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Increased Ventricular Lactate In CFS

Discussion in 'Latest ME/CFS Research' started by shannah, Jul 29, 2010.

  1. shannah

    shannah Senior Member

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    Increased ventricular lactate in chronic fatigue syndrome measured by (1)H MRS imaging at 3.0 T. II: comparison with major depressive disorder.
    by: James W. Murrough, Xiangling Mao, Katherine A. Collins, Chris Kelly, Gizely Andrade, Paul Nestadt, Susan M. Levine, Sanjay J. Mathew, Dikoma C. Shungu

    http://www.ncbi.nlm.nih.gov/sites/entrez?Db=pubmed&Cmd=ShowDetailView&TermToSearch=20661876
    --------------------------------------------------------------------------------


    NMR in biomedicine, Vol. 23, No. 6. (July 2010), pp. 643-650.

    Abstract
    Chronic fatigue syndrome (CFS), a complex illness characterized by fatigue, impaired concentration, and musculoskeletal pain, is often misdiagnosed as a psychiatric illness due to the overlap of its symptoms with mood and anxiety disorders. Using proton magnetic resonance spectroscopic imaging ((1)H MRSI), we previously measured levels of the major brain metabolites in CFS, in generalized anxiety disorder (GAD), and in healthy control subjects, and found significantly higher levels of ventricular cerebrospinal fluid (CSF) lactate in CFS compared to the other two groups. In the present study, we sought to assess the specificity of this observation for CFS by comparing ventricular lactate levels in a new cohort of 17 CFS subjects with those in 19 healthy volunteers and in 21 subjects with major depressive disorder (MDD), which, like GAD, is a neuropsychiatric disorder that has significant symptom overlap with CFS. Ventricular CSF lactate was significantly elevated in CFS compared to healthy volunteers, replicating the major result of our previous study. Ventricular lactate measures in MDD did not differ from those in either CFS or healthy volunteers. We found a significant correlation between ventricular CSF lactate and severity of mental fatigue that was specific to the CFS group. In an exploratory analysis, we did not find evidence for altered levels of the amino acid neurotransmitters, gamma-aminobutyric acid (GABA) and glutamate + glutamine ('Glx'), in CFS compared to MDD or healthy controls. Future (1)H MRS studies with larger sample sizes and well-characterized populations will be necessary to further clarify the sensitivity and specificity of neurometabolic abnormalities in CFS and MDD. Copyright (c) 2010 John Wiley & Sons, Ltd.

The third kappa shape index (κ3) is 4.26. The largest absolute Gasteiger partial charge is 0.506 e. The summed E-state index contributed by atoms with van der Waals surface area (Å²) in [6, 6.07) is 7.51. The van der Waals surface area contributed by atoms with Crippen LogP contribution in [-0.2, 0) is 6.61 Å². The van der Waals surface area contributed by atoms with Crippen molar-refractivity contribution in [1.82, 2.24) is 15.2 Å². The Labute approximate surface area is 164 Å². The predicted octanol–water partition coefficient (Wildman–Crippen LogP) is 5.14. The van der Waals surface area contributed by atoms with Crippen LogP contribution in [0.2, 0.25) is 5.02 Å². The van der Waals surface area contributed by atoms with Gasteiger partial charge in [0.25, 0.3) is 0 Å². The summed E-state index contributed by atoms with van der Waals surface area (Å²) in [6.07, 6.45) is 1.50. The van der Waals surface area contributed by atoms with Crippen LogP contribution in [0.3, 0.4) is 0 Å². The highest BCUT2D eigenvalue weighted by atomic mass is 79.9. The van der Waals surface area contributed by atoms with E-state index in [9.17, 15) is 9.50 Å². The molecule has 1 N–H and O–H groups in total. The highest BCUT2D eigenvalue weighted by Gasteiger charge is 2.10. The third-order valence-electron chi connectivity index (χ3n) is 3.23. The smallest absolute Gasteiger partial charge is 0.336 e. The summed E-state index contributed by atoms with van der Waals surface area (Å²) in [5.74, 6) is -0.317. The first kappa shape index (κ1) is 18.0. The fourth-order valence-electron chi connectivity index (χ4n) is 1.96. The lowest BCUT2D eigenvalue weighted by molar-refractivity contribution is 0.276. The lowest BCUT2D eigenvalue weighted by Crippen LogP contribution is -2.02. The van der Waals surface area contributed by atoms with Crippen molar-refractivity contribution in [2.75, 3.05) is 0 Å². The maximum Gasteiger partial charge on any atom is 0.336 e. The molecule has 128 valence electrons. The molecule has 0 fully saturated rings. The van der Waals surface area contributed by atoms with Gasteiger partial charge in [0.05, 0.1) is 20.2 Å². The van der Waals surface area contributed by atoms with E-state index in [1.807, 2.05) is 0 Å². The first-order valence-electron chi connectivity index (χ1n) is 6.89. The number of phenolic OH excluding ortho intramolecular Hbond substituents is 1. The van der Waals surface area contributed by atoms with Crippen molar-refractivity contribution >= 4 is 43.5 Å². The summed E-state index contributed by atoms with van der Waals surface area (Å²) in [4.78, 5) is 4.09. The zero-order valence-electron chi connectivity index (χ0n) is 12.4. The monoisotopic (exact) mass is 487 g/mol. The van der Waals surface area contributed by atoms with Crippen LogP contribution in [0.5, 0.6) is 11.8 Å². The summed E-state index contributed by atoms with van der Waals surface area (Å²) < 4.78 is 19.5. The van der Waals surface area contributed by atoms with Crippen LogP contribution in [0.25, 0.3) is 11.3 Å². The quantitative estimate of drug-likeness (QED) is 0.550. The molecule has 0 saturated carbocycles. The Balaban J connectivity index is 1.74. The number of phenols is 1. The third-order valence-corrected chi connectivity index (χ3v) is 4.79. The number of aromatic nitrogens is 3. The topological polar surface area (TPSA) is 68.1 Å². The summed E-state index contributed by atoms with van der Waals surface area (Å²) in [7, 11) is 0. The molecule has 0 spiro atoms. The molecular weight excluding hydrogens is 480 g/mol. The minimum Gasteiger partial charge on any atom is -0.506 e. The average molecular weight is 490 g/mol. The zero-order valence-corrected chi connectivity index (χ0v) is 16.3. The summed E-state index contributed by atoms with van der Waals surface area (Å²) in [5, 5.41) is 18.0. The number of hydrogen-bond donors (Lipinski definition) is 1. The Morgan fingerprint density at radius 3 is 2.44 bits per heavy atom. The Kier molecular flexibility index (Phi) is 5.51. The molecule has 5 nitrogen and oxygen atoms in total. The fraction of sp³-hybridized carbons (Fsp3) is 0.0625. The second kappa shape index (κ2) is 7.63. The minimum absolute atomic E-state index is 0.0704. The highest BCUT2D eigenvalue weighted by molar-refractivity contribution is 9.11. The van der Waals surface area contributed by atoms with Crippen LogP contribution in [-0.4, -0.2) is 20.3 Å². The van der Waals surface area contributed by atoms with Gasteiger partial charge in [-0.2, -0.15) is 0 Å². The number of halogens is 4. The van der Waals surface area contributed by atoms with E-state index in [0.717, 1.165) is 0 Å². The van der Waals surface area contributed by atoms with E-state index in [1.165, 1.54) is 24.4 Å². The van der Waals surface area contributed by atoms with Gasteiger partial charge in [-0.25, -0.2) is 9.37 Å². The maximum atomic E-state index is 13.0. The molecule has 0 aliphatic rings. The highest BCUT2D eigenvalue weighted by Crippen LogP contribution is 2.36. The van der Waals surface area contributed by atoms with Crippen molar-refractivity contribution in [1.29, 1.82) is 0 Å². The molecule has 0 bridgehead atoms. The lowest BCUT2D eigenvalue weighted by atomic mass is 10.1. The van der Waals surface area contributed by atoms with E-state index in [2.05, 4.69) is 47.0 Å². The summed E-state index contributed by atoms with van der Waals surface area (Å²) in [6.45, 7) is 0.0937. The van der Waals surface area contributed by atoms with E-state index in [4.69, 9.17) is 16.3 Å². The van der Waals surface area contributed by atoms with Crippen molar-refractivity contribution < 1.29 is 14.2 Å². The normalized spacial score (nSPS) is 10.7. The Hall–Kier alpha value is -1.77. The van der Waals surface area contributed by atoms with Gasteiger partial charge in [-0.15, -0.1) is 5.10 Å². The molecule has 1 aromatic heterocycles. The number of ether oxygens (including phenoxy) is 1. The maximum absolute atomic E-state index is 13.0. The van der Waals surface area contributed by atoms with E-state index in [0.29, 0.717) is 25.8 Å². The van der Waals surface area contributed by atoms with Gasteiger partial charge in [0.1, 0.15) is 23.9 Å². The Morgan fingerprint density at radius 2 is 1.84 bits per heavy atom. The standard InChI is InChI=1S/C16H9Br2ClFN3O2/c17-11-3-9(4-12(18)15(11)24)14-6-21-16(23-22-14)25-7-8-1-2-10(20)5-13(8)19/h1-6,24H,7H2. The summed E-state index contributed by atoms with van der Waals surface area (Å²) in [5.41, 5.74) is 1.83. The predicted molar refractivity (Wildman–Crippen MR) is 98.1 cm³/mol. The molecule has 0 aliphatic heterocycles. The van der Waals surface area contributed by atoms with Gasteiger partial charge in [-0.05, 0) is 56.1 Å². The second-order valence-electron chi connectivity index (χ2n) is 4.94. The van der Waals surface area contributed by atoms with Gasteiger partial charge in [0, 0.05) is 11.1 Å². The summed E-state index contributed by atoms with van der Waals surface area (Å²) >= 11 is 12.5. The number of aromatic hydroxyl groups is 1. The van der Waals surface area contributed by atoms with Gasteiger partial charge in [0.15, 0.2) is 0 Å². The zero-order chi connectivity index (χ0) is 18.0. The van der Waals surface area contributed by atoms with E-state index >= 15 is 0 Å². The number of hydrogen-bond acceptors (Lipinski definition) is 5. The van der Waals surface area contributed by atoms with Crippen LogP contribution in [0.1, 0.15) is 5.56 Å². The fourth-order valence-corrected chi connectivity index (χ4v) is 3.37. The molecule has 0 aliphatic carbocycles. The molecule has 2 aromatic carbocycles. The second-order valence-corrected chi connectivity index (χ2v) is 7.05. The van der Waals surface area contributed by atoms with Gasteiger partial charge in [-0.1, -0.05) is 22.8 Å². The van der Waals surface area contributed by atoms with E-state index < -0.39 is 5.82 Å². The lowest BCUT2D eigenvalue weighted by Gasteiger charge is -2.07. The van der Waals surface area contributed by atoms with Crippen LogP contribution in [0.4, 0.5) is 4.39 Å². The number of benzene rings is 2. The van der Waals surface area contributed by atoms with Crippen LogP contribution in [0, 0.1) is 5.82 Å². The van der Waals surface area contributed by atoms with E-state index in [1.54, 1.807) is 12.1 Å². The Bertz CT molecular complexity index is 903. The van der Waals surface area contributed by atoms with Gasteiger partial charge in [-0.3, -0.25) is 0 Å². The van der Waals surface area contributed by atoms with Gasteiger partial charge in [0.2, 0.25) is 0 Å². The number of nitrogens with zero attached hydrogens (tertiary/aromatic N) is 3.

2. Dolphin

    Dolphin Senior Member

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    Edited: I was going to suggest delete this thread given the other thread http://www.forums.aboutmecfs.org/showthread.php?6553-neurometabolic-abnormalities-in-CFS-GAD-and-MDD but this one has the more accurate title so think it might be better to keep this one and delete the other one?
  3. Dolphin

    Dolphin Senior Member

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    This explains the paradoxical findings i.e. how MDD is not statistically different with either the CFS or control group. They actually tested 10 more MDD patients but couldn't use their data which reduced the power of the study:
    This is good - it suggests the mechanism isn't aging in CFS but something else
    MERUK/Dundee/Vance Spence studies on oxidative stress and Martin Pall papers are quoted a few times in discussion.

    Here is an extract:
    I'm not sure how relevant their talk of treatment-resistant MDD is to CFS. The treatments are likely to be different.
  4. Dolphin

    Dolphin Senior Member

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    A thread on an earlier study by the same group using the same methods is at: http://www.forums.aboutmecfs.org/showthread.php?3339-We-Got-Lactate-on-our-Brains!&highlight=Shungu

    The numbers from that study were:
    .
  5. Alesh

    Alesh Senior Member

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    Czech Republic, EU